Getting back out there when you are still heartbroken is no small feat, and your first date after a breakup is basically an act of bravery. You might not feel like moving on, but gosh darnit, you're going to do it anyway. So whether you're going back out again after a six-month mourning period or you're hitting the town the next night for a rebound, you ought to commemorate yourself for being so willing to let go of a relationship that was no longer serving you. At the same time, you want to ask yourself some questions to make sure your intentions are clear.
After being heartbroken, receiving and giving affection can be confusing AF. Assuming you are an even remotely compassionate person, you don't want to put your date in the awkward position of being a stand-in for your ex. Depending on how much time you've had to heal from your previous relationship, emotions of varying intensity are going to rise up. You're inevitably going to end up thinking about your ex at some point — how good or bad they were for you, and how your date measures up. My best advice? Feel the feels as they come. They all offer you important information in your healing process. Then, once you let yourself feel everything, ask yourself these questions to process.
1. What Do I Want From This Encounter?
Think about what you want without any shame. Do you need to have sex with someone else, so your ex wasn't the last person you slept with? Do you need to just go out and prove that you can have a good time without them?
There's no right answer to any of these questions; what you want is totally what you want, but it will change the way in which you approach the date. Finding someone to have sex with is much different from finding someone whom you're going to go out and have fun with. Also, establishing whether or not you want to have sex will help you be clear about how far you really want to go on this first date, so you don't do something you might later regret.
2. How Can I Clearly Communicate My Expectations?
Consent always needs to be a priority when you're dating. Clearly communicating where you are emotionally and what you are looking for is one of the forms that consent takes. If you're totally DTF and someone else is looking for a more meaningful relationship, then they have the right to pursue that. Don't give your date the wrong idea about what you're looking for.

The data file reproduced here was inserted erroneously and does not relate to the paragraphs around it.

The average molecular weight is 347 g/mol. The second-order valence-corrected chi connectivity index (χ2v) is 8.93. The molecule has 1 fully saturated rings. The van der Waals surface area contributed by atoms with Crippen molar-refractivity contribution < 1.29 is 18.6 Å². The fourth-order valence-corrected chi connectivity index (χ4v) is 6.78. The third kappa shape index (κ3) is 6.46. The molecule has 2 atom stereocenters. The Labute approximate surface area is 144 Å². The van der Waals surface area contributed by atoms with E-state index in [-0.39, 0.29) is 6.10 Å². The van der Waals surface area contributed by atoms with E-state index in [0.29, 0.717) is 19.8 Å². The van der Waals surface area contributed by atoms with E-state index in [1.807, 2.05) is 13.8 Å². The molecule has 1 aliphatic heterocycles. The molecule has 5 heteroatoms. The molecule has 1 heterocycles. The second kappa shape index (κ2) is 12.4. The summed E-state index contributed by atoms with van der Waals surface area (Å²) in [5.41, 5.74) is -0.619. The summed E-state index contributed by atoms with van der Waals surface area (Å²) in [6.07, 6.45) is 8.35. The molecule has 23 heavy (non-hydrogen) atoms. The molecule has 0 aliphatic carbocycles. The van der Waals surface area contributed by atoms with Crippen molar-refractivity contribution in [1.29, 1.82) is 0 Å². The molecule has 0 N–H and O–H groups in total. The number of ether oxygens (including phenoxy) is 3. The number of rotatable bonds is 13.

That goes for sex, too. If this is just a one-time hookup, establish that beforehand. Your date is a person with feelings and doesn't deserve to be treated like a sub-human being just because you met them in the aftermath of your relationship. Oh, and one more thing: You can mention once that you're just getting out of a breakup, but then, don't talk about it unless you're planning on paying your date for being your therapist.
3. What Will I Do In The Aftermath Of This Date To Ensure I Stick To My Intentions?
This is the tricky part, particularly when you are still getting over someone. If the date is a disaster, you might feel tempted to get in contact with your ex. Ditto if it's amazing, as you might want to rub it in your ex's face. Don't. Do not allow this encounter to be an accessory to your relationship. It can be its own event, within the context of whatever you are going through right now. But do not relate it back to your ex.
After a date, all typical rules apply. If you said you would call your date, then you should call them. If you said that it was just a hookup, and you second-guess yourself, stick to your guns. The sex might have been good, but that's no excuse to behave like a f*ck boy. Whatever you planned to get out of a date, make sure that how you behave in the aftermath stays true to your intentions. And if you had fun and were open to meeting someone new, then you should ask them out again. What do you have to lose?
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